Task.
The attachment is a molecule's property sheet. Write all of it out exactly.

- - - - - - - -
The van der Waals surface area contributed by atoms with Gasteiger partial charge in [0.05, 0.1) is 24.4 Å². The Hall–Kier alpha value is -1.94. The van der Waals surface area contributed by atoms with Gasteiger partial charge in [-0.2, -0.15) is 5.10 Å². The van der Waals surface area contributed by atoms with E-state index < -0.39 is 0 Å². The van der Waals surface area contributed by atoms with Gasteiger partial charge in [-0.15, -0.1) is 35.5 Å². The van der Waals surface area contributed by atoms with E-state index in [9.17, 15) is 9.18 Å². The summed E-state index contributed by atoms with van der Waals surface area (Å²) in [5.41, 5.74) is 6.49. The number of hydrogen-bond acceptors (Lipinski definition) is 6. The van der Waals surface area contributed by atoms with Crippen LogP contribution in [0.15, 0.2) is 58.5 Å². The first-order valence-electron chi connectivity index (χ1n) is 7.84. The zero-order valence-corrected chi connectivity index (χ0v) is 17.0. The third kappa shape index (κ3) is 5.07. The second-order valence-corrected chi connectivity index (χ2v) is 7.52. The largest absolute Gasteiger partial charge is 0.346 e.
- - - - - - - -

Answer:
The van der Waals surface area contributed by atoms with Gasteiger partial charge in [0.05, 0.1) is 24.4 Å². The Hall–Kier alpha value is -1.94. The van der Waals surface area contributed by atoms with Gasteiger partial charge in [-0.2, -0.15) is 5.10 Å². The van der Waals surface area contributed by atoms with E-state index < -0.39 is 0 Å². The van der Waals surface area contributed by atoms with Gasteiger partial charge in [-0.15, -0.1) is 35.5 Å². The van der Waals surface area contributed by atoms with E-state index in [9.17, 15) is 9.18 Å². The summed E-state index contributed by atoms with van der Waals surface area (Å²) in [5.41, 5.74) is 6.49. The number of hydrogen-bond acceptors (Lipinski definition) is 6. The van der Waals surface area contributed by atoms with Crippen LogP contribution in [0.15, 0.2) is 58.5 Å². The first-order valence-electron chi connectivity index (χ1n) is 7.84. The zero-order valence-corrected chi connectivity index (χ0v) is 17.0. The third kappa shape index (κ3) is 5.07. The second-order valence-corrected chi connectivity index (χ2v) is 7.52. The largest absolute Gasteiger partial charge is 0.346 e.